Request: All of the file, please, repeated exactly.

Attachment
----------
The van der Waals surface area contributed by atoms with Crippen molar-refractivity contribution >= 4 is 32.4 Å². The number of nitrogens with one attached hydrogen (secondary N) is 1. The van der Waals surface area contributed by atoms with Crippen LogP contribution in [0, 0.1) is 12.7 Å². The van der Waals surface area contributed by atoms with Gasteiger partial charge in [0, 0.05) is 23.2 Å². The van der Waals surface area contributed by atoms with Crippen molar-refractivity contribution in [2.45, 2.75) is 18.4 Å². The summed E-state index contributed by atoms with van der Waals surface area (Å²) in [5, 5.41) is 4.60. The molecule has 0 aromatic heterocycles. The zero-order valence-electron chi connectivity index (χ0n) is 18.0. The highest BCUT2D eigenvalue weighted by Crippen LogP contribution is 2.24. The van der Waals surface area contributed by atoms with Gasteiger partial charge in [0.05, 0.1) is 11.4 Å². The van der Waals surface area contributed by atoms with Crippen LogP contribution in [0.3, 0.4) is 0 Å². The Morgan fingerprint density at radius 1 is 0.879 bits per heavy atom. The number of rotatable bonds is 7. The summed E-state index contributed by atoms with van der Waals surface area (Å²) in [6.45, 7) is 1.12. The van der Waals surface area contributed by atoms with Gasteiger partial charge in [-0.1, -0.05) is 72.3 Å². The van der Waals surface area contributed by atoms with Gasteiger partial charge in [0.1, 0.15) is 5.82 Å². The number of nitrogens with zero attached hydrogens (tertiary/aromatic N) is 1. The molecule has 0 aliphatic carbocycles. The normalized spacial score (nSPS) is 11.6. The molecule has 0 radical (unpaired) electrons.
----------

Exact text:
The van der Waals surface area contributed by atoms with Crippen molar-refractivity contribution >= 4 is 32.4 Å². The number of nitrogens with one attached hydrogen (secondary N) is 1. The van der Waals surface area contributed by atoms with Crippen LogP contribution in [0, 0.1) is 12.7 Å². The van der Waals surface area contributed by atoms with Gasteiger partial charge in [0, 0.05) is 23.2 Å². The van der Waals surface area contributed by atoms with Crippen molar-refractivity contribution in [2.45, 2.75) is 18.4 Å². The summed E-state index contributed by atoms with van der Waals surface area (Å²) in [5, 5.41) is 4.60. The molecule has 0 aromatic heterocycles. The zero-order valence-electron chi connectivity index (χ0n) is 18.0. The highest BCUT2D eigenvalue weighted by Crippen LogP contribution is 2.24. The van der Waals surface area contributed by atoms with Gasteiger partial charge in [0.05, 0.1) is 11.4 Å². The van der Waals surface area contributed by atoms with Crippen LogP contribution in [0.3, 0.4) is 0 Å². The Morgan fingerprint density at radius 1 is 0.879 bits per heavy atom. The number of rotatable bonds is 7. The summed E-state index contributed by atoms with van der Waals surface area (Å²) in [6.45, 7) is 1.12. The van der Waals surface area contributed by atoms with Gasteiger partial charge in [-0.1, -0.05) is 72.3 Å². The van der Waals surface area contributed by atoms with Gasteiger partial charge in [0.1, 0.15) is 5.82 Å². The number of nitrogens with zero attached hydrogens (tertiary/aromatic N) is 1. The molecule has 0 aliphatic carbocycles. The normalized spacial score (nSPS) is 11.6. The molecule has 0 radical (unpaired) electrons.